But not everything in the lounge is so healthy. Cilic admitted to loving desserts — chocolate cake — and Tommy Haas cited pizza and burgers. You shouldn't have trouble finding those things, along with other indulgences at the USTA Billie Jean King National Tennis Center. Take, for instance, the dish chef Mantuano noted as this year's secret weapon at the Open. Last year, he predicted Rick Moonen's shrimp and tilapia Moon N' Doggie as the Open's big hit. "This year's secret weapon is a cocktail," he confided. "You have to try it. I brought it back from Istanbul where I was visiting. It uses watermelon — it's a bumper crop this year for melons because we had so much rain — and you mix that with Raki and it makes for a really refreshing, fantastic drink."
Either way you want to go, healthy or indulgent, you should be able to follow suit using this eating guide to the U.S. Open.
ON THE GROUNDS: WHAT'S NEW AT PUBS AND RESTAURANTS
ACES will feature new signature sushi rolls by Iron Chef Morimoto. The restaurant will also be doing food a la plancha so you can have fresh scallops, salmon, sea bass, ahi tuna, and jumbo shrimp grilled to order. New sides feature local produce and include pole beans, corn cut off the cob, and asparagus. Champions steakhouse's new side is lobster mac and cheese with fresh claw meat and Parmesan crust, and they're serving a new chowder with clams, lobster, and shrimp.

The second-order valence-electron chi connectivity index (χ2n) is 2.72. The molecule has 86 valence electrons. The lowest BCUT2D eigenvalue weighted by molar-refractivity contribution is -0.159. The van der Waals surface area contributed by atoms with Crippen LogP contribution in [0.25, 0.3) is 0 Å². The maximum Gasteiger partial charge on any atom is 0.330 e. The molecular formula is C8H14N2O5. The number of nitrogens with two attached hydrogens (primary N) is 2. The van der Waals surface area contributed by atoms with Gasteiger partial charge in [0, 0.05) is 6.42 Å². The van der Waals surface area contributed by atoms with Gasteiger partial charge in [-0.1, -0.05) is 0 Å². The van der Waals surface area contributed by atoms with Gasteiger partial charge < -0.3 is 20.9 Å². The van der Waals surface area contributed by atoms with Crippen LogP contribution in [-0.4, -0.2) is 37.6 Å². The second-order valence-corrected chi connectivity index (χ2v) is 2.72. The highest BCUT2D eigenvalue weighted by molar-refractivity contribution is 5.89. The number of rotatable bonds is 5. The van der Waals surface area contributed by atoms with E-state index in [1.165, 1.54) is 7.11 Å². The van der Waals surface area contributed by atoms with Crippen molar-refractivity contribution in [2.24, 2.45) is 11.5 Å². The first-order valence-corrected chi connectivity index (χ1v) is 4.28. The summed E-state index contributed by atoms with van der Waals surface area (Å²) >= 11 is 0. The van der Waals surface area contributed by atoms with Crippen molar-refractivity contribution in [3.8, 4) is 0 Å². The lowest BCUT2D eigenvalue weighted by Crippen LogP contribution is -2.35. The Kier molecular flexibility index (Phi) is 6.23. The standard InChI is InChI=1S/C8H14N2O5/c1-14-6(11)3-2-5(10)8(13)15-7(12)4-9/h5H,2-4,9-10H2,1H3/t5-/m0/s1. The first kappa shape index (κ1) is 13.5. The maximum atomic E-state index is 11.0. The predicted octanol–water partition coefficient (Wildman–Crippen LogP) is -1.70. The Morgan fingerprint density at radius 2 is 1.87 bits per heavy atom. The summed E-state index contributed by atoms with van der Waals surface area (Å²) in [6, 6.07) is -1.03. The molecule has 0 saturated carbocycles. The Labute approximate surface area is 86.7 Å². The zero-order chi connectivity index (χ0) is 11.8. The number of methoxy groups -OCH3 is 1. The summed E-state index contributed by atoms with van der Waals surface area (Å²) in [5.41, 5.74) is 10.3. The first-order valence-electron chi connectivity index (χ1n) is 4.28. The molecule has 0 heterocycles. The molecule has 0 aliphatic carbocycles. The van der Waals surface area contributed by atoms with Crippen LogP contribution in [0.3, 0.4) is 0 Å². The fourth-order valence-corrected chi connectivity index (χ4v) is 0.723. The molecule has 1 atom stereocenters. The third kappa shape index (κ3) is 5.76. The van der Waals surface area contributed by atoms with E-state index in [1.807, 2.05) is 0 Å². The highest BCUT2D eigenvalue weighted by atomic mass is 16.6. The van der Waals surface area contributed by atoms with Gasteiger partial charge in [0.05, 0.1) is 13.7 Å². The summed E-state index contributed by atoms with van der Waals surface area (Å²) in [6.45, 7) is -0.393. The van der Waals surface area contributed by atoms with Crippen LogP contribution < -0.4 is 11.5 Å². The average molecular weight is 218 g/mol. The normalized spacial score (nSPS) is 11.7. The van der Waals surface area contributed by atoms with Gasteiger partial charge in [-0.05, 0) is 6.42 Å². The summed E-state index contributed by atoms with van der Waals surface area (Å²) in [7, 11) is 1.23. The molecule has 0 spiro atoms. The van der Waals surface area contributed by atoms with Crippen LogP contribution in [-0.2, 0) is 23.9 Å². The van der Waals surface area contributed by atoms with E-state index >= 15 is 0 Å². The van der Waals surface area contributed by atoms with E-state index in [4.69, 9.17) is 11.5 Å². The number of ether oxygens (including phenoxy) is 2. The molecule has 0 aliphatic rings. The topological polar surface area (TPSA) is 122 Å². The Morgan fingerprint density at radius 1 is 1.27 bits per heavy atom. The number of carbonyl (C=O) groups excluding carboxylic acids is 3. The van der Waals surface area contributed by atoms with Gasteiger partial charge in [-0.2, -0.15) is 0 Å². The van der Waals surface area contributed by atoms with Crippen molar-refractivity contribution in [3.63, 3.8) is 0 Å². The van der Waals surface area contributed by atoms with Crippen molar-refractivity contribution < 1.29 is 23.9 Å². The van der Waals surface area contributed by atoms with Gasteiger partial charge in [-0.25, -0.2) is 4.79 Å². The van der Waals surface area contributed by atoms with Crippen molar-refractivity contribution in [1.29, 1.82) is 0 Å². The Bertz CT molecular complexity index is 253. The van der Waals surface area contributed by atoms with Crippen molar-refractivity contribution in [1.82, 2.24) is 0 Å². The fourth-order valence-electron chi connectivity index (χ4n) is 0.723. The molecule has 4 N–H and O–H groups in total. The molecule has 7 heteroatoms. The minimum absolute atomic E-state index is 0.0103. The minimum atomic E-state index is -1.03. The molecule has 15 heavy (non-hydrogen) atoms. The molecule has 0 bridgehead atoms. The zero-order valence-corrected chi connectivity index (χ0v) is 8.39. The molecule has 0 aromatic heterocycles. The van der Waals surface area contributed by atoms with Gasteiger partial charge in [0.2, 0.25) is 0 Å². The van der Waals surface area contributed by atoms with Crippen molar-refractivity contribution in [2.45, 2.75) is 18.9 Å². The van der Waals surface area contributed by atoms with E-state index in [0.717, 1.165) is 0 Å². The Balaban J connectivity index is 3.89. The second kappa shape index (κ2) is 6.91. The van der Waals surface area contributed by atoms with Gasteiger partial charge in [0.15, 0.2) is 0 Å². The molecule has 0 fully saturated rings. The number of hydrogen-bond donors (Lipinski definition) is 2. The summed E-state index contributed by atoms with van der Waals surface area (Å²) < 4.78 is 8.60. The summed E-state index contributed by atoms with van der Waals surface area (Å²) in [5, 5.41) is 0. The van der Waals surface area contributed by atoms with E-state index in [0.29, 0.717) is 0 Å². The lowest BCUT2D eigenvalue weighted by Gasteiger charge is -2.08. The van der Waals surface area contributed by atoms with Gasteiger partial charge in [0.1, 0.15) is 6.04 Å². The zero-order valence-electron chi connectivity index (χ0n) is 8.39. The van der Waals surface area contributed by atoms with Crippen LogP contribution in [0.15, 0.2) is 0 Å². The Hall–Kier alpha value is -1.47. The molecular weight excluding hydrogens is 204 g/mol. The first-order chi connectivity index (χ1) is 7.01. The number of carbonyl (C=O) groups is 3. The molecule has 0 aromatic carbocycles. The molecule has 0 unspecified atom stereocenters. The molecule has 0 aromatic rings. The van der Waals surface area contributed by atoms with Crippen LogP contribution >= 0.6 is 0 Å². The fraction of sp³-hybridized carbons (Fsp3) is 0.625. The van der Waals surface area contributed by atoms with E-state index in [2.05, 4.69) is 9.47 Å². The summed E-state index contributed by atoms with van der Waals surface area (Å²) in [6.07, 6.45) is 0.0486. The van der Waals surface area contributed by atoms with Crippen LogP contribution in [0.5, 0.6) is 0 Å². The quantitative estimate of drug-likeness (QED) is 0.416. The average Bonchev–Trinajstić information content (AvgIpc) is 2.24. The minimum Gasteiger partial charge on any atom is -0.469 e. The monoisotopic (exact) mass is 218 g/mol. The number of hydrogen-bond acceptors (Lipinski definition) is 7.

Moët Champagne is sponsoring the Open this year, and with that there's a range of Moët offerings: Moët & Chandon Rose Imperial, Moët & Chandon Grand Vintage, and the new Moët & Chandon Ice Imperial, which they're touting as "the first Champagne created to be enjoyed over ice." The first two can be found at bars and restaurants everywhere at the Open, but Ice Imperial is only at the new champagne bar adjacent to Mojito restaurant. More details about restaurants on the grounds follow.
This Club Level restaurant is billed as the premier destination. This is a white table, Club Level restaurant featuring chilled seafood towers, crab cakes, seared scallops, lobster rolls, and the like, but one of the highlights has to include Iron Chef Morimoto's sushi.
Champions Bar & Grill
This steakhouse is right across from ACES. There's a leather and wood clubhouse setting, and TV's broadcasting action on the court as you choose from Creekstone Farm's Angus beef or their touted cedar plank salmon.
This ground floor spot in Arthur Ashe Stadium serving Latin food and (of course) mojitos is open to all. Touted dishes include: smoked pork bocaditos with sweet plantains, and diablo shrimp and scallop ceviche with orange, lime, chile, and tomato. (Photo Levy Restaurants)